Creative Sensemaker: What to read, watch and listen to this weekend
A rundown of the books, films, music and more by Tortoise Media, the slow news agency
By Matt d’Ancona
Welcome to the latest Creative Sensemaker from Tortoise Media.
On Wednesday, the first work of fiction by Quentin Tarantino, cinema’s Lord of Misrule, was published. A novelisation of Once Upon A Time… In Hollywood, it delves deep into its backstory and – in classic Tarantino fashion – plays with its original narrative structure. The essence of the tale remains the same: fading Western star, Rick Dalton (played by Leonardo DiCaprio in the film) and his stunt double and best friend, Cliff Booth (Brad Pitt), cruise through a Hollywood in which the Manson Family’s rampage – the ‘Kreepy Krawl’ – is the dark side of a broader cultural revolution.
The book is an exercise in retro fiction – a homage to the pulp novelisations that used to accompany major releases; churned out at speed, often by ghostwriters, as quick and easy merchandise (‘my contribution to this often marginalised, yet beloved sub-genre in literature’, as Tarantino has put it). It reads like Elmore Leonard written at gunpoint – and is hugely enjoyable.
Tarantino’s gift is a capacity to play with genres and chronologies as recklessly as any post-modern saboteur, but also to remain profoundly in love with the movies that he quarries for entertainment. He dismantles and reconstructs the work of the past, but with the deepest affection. The book, like all his movies, is both supremely contemporary and utterly nostalgic.
He had said that his next film, his tenth (the two parts of Kill Bill count as one movie, apparently), will also be his last, and that he will then retire to the ‘more modest life of a man of letters’.
Well, maybe. It is true that he has already signed up to deliver a second book, provisionally entitled Cinema Speculation, which will explore the films of the 1970s.
All the same: the words ‘he meant it when he said it’ were coined for Tarantino. He is an arch-prankster and an impulsive choreographer, who is more than capable of announcing his departure from the cinematic stage – and then returning on a whim, without a word of explanation.
Here are this week’s recommendations:
Black Widow (general release, 7 July)
Though Marvel Studios has recently been focusing its energies upon small-screen series for Disney+, Cate Shortland’s movie has been awaiting theatrical release for many months, held back repeatedly by the pandemic. Scarlett Johansson’s character, Natasha Romanoff, is at last given her own standalone adventure, away from the Avengers team – a journey that reunites her with her Russian family, including her sister, played by Florence Pugh, and her older-generation superhero father (David Harbour). Add in Ray Winstone as the villain, and you have all the elements of a high-quality Marvel movie.
Please Help Me (BBC Three, iPlayer, 7 July)
Lucy Pearman, a breakout act at the Edinburgh Fringe in 2017, is excellent in this new psychedelic sitcom as Milly, caring for her beloved Nan (Anna Calder-Marshall), who uses a vibrator as a rolling pin, is struggling with single life, and worried that she’s losing her mind. Milly can’t see herself in the mirror, is told off by a pony and believes she is levitating during a date. The dialogue is terrific – when she, Nan and Uncle Sean (Harry Peacock) discuss Sarah Ferguson, she has to explain: ‘No, no – the one from Bicester’. Very promising.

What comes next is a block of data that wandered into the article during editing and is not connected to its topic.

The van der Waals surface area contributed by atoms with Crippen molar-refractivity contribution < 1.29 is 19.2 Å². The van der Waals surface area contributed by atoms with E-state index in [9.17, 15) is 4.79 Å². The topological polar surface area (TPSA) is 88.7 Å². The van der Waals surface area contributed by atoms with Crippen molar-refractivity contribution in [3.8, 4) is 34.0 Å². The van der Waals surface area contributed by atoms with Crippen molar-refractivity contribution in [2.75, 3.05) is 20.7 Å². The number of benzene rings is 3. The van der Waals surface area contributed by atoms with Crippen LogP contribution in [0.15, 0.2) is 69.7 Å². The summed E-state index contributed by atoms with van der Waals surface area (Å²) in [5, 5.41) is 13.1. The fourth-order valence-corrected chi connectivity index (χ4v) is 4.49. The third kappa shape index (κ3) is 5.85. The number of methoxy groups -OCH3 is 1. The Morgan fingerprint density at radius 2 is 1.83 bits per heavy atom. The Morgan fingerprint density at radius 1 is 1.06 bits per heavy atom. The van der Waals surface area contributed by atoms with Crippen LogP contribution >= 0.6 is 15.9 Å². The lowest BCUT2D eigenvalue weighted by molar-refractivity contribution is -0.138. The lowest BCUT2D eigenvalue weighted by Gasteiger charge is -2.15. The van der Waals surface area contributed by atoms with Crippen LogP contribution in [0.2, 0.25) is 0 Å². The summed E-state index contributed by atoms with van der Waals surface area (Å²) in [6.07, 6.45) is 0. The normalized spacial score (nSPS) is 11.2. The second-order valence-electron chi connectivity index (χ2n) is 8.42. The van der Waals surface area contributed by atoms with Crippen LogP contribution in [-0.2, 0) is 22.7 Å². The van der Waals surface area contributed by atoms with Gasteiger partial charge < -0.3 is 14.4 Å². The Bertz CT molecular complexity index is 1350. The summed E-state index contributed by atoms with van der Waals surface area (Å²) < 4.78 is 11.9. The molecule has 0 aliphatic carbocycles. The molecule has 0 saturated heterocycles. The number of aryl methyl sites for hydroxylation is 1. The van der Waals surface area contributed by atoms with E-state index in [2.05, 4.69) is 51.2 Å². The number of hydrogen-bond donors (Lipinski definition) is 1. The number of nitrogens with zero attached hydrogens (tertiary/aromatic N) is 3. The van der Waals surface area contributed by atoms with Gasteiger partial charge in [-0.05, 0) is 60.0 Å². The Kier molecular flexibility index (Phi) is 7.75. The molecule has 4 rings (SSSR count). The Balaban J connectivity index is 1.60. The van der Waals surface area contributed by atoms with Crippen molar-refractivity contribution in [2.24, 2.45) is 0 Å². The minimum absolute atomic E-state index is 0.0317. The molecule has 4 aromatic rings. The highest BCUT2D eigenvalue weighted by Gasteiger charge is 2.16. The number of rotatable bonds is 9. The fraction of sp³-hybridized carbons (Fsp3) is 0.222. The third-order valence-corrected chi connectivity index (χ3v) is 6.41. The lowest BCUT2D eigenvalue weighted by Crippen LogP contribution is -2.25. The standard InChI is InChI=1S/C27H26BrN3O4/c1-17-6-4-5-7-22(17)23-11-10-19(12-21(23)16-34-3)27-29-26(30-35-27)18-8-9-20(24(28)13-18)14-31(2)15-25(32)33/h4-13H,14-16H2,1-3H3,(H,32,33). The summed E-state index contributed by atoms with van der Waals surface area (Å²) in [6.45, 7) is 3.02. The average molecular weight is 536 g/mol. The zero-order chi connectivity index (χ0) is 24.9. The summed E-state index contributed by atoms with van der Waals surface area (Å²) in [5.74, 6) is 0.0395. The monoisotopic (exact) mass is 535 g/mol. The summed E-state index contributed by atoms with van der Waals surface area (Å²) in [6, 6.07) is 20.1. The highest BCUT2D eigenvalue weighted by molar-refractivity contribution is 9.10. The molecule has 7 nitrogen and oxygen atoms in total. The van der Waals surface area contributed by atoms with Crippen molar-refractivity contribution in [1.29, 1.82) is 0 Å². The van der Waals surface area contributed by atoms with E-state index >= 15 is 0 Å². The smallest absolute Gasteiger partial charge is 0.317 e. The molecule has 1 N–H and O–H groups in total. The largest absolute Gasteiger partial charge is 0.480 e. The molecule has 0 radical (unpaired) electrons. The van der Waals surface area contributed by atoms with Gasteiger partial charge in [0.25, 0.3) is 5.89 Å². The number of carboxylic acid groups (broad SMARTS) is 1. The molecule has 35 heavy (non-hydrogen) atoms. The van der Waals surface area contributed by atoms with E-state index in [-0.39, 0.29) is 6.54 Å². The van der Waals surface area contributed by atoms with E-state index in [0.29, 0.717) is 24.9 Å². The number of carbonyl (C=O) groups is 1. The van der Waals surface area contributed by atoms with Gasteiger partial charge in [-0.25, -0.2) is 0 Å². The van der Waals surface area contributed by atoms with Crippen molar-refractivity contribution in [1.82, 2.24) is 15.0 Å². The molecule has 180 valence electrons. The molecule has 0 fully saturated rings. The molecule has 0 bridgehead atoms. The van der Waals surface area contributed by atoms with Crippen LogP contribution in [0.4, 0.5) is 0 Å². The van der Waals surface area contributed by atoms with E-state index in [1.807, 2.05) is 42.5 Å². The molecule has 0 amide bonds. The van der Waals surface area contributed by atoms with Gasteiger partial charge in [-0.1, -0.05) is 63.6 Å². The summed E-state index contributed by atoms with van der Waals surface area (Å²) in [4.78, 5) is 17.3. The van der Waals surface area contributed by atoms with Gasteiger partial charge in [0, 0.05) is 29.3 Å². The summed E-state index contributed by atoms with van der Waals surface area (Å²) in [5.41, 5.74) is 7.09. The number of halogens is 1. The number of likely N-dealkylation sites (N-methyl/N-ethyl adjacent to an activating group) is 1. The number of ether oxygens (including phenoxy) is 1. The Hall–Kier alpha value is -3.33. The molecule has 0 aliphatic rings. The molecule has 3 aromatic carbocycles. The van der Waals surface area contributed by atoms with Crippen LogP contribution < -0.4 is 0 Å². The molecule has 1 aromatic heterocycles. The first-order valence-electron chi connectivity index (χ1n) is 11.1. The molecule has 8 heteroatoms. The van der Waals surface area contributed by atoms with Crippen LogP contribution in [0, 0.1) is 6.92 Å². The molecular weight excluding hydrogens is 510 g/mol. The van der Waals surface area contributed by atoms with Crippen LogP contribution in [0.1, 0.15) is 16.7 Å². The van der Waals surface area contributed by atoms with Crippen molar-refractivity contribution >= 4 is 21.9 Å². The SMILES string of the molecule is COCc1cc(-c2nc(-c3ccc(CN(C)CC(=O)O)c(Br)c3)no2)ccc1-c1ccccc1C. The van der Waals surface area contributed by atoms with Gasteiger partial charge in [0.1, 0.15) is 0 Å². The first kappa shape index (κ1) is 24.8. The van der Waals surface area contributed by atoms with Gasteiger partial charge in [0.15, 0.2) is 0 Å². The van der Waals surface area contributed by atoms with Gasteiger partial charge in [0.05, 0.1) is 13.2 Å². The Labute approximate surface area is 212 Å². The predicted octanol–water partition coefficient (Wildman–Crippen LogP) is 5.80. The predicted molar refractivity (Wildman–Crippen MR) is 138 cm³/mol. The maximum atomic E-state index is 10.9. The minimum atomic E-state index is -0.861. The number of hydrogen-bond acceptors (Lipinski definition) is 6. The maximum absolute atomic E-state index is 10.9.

The Authority Gap: Why Women Are Still Taken Less Seriously Than Men, And What We Can Do About It by Mary Ann Sieghart
As one of the most successful and cerebral journalists of her generation, Mary Ann Sieghart is perfectly-placed to map the hurdles and unconscious bias that women still face in every walk of life. The book is full of meticulously-researched data and enriched by Sieghart’s interviews with figures ranging from Baroness Hale to Hillary Clinton. She anticipates and heads off all the standard counter-arguments – principally that gender equality is well on its way to being achieved. Nobody can read this book and still believe that particular myth; and everybody – especially men – should read this book.
Last Best Hope: America In Crisis And Renewal by George Packer
In Last Best Hope, George Packer squares up to what has happened to America in recent times and asks how the most powerful nation on earth came to be pitied as something close to a failed state. At the heart of the decline, he argues, is the loss of the art of civic conversation, ‘the evasion of talk’, and the absence of a binding culture. He refuses, all the same, to give up: ‘I am an American and there’s no escape’.
Roots by Randall Goosby
This debut album by the 24-year-old, San Diego-born violinist – a student of Itzhak Perlman – is a fine anthology of Black concert music and of the music of white composers that owes a debt to African-American creativity. This takes him from Adoration by Florence Beatrice Price, the first Black woman composer whose work was performed by a major US orchestra; via the duet, Shelter Island, by Xavier Dubois Foley; to four numbers from Gershwin’s Porgy And Bess. A glorious collection from a true prodigy.
Europiana by Jack Savoretti
In years to come, cultural historians will write long texts on how artists made inventive and often playful use of lockdown, in creative defiance of COVID-19. Jack Savoretti chose to indulge an unashamed nostalgia for the melodrama of European popular music, in a fiesta of ballads, disco, and full bore 1980s pomp. This record does exactly what it says on the cover, and is all the better for that.
Don’t forget to send in your own recommendations to firstname.lastname@example.org.
That’s all for now. Have a great week.
Editor and Partner